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Insects Fly in the Face of Airplane Aerodynamic Laws

Scientists develop a new law to describe the maneuvers of flying insects

| 2 min read

Scientists develop a new law to describe the maneuvers of flying insects

Flying insects do not obey the same laws of aerodynamics as airplanes, according to a study published in the journal Physical Review Fluids.

When an airplane soars through the sky, a force known as aerodynamic drag opposes its forward motion. As the plane moves faster, that drag force becomes exponentially stronger.

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"To double its flight speed, an airplane must increase its thrust four-fold to counter the stronger wind resistance," study lead scientist Leif Ristroph from New York University's Courant Institute of Mathematical Sciences explains in a press release.

"In contrast, we found that flapping wings have a drag that is in direct proportion to its flight speed — to go twice as fast, an insect simply needs to double its thrust."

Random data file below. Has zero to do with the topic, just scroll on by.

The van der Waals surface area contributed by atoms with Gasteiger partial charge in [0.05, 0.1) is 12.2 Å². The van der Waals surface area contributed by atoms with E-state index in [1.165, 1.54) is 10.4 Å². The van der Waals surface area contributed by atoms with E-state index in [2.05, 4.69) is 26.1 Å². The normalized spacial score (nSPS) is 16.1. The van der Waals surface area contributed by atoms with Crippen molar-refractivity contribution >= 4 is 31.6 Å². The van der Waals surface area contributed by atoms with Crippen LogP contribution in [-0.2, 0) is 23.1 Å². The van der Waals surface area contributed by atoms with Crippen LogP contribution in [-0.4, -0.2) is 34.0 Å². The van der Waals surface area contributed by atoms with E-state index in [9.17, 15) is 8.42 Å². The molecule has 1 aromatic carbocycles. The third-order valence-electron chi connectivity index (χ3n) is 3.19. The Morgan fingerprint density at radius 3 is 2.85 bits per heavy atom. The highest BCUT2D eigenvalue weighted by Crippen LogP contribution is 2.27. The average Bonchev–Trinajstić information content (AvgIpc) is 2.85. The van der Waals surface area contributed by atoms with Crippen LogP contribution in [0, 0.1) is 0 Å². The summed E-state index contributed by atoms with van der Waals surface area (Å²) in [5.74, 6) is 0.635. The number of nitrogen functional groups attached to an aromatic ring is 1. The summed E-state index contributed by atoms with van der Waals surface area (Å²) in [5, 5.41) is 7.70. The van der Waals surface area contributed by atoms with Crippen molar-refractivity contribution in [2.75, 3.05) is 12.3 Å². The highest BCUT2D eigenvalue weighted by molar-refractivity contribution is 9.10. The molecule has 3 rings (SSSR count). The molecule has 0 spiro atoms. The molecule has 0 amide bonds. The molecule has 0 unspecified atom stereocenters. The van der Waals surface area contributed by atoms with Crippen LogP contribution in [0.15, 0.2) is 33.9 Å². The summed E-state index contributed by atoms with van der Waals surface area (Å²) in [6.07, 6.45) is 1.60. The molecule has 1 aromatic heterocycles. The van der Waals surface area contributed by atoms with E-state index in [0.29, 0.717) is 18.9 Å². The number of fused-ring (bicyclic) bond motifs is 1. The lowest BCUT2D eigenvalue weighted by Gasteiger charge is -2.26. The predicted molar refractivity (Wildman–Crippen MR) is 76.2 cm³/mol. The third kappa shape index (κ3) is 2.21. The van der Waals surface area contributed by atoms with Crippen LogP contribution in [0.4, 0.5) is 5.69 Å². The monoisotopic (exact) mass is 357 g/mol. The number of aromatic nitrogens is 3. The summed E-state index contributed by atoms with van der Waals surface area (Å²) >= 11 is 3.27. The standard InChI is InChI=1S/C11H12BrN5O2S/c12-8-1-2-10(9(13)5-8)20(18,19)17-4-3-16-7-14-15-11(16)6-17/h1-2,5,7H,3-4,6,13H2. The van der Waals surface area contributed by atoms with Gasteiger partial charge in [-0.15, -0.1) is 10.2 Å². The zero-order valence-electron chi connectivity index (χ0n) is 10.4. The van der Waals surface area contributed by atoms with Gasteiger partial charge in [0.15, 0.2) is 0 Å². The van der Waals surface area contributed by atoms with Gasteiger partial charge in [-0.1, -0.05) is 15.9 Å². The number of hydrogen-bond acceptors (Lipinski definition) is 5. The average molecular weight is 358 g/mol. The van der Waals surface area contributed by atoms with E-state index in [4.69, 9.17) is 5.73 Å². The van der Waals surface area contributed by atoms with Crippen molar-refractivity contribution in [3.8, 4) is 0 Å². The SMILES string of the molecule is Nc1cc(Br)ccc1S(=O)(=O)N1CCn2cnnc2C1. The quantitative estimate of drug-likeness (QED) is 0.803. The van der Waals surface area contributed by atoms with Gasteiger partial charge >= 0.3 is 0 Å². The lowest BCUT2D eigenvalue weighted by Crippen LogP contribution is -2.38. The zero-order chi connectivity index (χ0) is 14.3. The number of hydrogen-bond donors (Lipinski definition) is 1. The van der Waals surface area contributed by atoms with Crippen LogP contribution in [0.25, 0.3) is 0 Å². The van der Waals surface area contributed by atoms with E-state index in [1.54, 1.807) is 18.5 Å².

To better understand this discrepancy, the researchers built a robotic wing apparatus. They compared the steady motion of an airplane wing to the maneuvers of an insect wing, which beats hundreds of times per second during flight.

Back-and-forth wing-flapping motions evidently cause the drag to resist the flying insect’s movement in some instances, and help push it forward in others. The resulting net force depends on the flight speed as well as the specifics of the flapping motion, all of which the authors include in their new drag law.

The authors believe that their findings could help inspire the design of tiny flying robots that mimic the movements of insects.

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